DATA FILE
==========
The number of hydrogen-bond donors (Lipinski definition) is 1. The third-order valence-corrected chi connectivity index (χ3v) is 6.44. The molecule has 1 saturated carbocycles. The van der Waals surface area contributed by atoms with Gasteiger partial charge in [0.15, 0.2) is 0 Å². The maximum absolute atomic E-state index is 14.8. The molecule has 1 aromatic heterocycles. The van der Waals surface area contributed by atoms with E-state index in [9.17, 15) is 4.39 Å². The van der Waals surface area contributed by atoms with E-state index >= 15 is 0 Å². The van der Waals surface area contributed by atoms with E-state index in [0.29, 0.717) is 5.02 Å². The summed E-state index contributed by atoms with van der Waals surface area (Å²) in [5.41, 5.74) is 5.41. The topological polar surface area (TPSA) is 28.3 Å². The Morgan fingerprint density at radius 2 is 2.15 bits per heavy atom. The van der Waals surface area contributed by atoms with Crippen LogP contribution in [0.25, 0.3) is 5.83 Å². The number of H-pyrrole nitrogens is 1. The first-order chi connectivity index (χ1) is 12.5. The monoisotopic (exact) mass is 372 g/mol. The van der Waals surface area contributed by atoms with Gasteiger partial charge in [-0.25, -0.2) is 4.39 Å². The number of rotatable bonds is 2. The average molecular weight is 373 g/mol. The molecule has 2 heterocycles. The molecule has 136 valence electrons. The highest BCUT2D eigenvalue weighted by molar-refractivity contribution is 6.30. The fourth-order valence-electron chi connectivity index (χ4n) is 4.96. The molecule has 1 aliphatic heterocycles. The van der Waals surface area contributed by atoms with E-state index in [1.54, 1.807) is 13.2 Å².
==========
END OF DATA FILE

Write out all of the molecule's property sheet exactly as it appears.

The number of hydrogen-bond donors (Lipinski definition) is 1. The third-order valence-corrected chi connectivity index (χ3v) is 6.44. The molecule has 1 saturated carbocycles. The van der Waals surface area contributed by atoms with Gasteiger partial charge in [0.15, 0.2) is 0 Å². The maximum absolute atomic E-state index is 14.8. The molecule has 1 aromatic heterocycles. The van der Waals surface area contributed by atoms with E-state index in [9.17, 15) is 4.39 Å². The van der Waals surface area contributed by atoms with E-state index >= 15 is 0 Å². The van der Waals surface area contributed by atoms with E-state index in [0.29, 0.717) is 5.02 Å². The summed E-state index contributed by atoms with van der Waals surface area (Å²) in [5.41, 5.74) is 5.41. The topological polar surface area (TPSA) is 28.3 Å². The Morgan fingerprint density at radius 2 is 2.15 bits per heavy atom. The van der Waals surface area contributed by atoms with Crippen LogP contribution in [0.25, 0.3) is 5.83 Å². The number of H-pyrrole nitrogens is 1. The first-order chi connectivity index (χ1) is 12.5. The monoisotopic (exact) mass is 372 g/mol. The van der Waals surface area contributed by atoms with Gasteiger partial charge in [-0.25, -0.2) is 4.39 Å². The number of rotatable bonds is 2. The average molecular weight is 373 g/mol. The molecule has 2 heterocycles. The molecule has 136 valence electrons. The highest BCUT2D eigenvalue weighted by molar-refractivity contribution is 6.30. The fourth-order valence-electron chi connectivity index (χ4n) is 4.96. The molecule has 1 aliphatic heterocycles. The van der Waals surface area contributed by atoms with E-state index in [1.54, 1.807) is 13.2 Å².